| A Four Garita Night
"Baldy Lejos" – 13,100
From W. Willow Creek TH
Approx 14.5 mi, 5000 ft
Dwight and I set off on Thursday after work for the San Juans. This was kind of a unique trip in that we had no idea what we were going to climb before we left! Between hiking and working there's little time for planning these days. The San Juans are still oozing with 13ers we've never climbed so we figured we could just wing it this weekend.
On the drive we somehow concluded (don't ask me how) that we should spend the weekend near Beartown which is a remote area on the eastern edge of the Grenadiers requiring a very lengthy 4WD approach. It can be reached from Creede or Lake City (past the Rio Grande Reservoir) or from Silverton. We figured it would be quickest to go through Creede… plus I'd never been through Creede so it would be something new for me. However, we had no desire to go 4wheeling for hours in the middle of the night so we decided to drive to Creede and climb something in that area on Friday and then make the long drive to Beartown afterwards.
OK, sounds reasonable. We then began looking for something to climb near Creede the next morning. We eyed a nice loop hike that would take us over 4 ranked 13ers…. but when I started looking at the stats and factoring in the horrible monsoon weather forecast I became concerned – our chances of completing the loop before the storms hit looked very low, even if we started very early. It had been raining on and off on the drive and I was expecting the wet weather trend to continue. Hmmmm. The dire weather forecast called for drastic measures, bordering on insanity. Even though we'd both worked all day and had been sitting in the car for many hours, we decided to just go for it…NOW. The nearly full moon (which was unfortunately obscured by heavy cloud cover) was scheduled to set at 2:30am so there was no sense dawdling… the earlier we got going the more moonlight we'd have. There would then be a "blackout" period before dawn. As far as we knew, the peaks in the La Garita area are known to be gentle and it seemed like it would be safe to climb them in the dark. Sometimes you just have to adopt the "hike now, sleep later" mentality.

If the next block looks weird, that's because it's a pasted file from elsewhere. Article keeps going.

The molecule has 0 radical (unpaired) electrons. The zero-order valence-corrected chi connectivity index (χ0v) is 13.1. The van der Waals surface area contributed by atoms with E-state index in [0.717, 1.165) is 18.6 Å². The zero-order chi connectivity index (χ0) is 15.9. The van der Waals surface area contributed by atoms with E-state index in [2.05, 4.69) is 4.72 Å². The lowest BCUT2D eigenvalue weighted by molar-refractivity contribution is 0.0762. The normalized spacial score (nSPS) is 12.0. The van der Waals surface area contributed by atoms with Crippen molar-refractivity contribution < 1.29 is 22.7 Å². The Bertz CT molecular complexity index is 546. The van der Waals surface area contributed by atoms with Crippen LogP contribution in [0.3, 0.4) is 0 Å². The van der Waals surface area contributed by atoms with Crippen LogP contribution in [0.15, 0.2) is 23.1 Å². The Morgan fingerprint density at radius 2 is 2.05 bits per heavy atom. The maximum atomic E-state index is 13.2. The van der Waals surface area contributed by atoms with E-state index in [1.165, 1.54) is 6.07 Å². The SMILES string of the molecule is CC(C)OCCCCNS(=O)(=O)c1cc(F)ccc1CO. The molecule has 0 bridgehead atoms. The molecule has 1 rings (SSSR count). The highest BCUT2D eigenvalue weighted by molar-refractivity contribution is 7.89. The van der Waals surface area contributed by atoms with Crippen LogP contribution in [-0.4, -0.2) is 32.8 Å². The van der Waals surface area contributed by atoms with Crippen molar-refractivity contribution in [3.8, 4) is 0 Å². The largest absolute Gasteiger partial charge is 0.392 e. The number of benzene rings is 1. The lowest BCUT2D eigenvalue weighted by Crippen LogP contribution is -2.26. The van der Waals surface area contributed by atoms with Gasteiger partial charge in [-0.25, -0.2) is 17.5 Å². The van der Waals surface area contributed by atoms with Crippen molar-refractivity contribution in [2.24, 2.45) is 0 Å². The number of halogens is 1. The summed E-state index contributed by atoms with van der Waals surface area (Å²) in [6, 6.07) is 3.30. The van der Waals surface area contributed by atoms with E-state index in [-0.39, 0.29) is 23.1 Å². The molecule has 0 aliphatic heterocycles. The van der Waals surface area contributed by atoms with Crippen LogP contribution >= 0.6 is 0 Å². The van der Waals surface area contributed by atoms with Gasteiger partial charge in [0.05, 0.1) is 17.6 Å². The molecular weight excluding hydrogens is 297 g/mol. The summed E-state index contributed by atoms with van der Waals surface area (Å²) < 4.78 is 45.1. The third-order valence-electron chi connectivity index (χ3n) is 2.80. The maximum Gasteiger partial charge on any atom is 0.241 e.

Once we reached the West Willow Creek TH (alternate TH for San Luis Peak) we quickly got ready and started hiking at 10:55pm. From the parking area we continued west on the nice 4WD road (505). Our first objective was the westernmost peak, UN 13,034 (if UN 13,034 is your only destination, you can easily drive up 505 and park a lot closer). At about 12,500 ft we left the road and continued west across the wet, soggy grass. Our feet were soaked in no time. We made our way to the first significant saddle on the ridge north of UN 13,034, losing and regaining a little elevation along the way. Once on the ridge, we followed it south toward the summit. We soon ran into some interesting terrain – a short section of nicely exposed class 3 scrambling on (wet) lichen covered rock. We weren't expecting this! We had no way of judging the exposure because our headlamps didn't penetrate far enough into the darkness – when we looked down it just looked like a bottomless abyss. We carefully found our way up the slippery rocks to the summit without any trouble. At 1:20am we were enjoying our first Garita. The party was just beginning.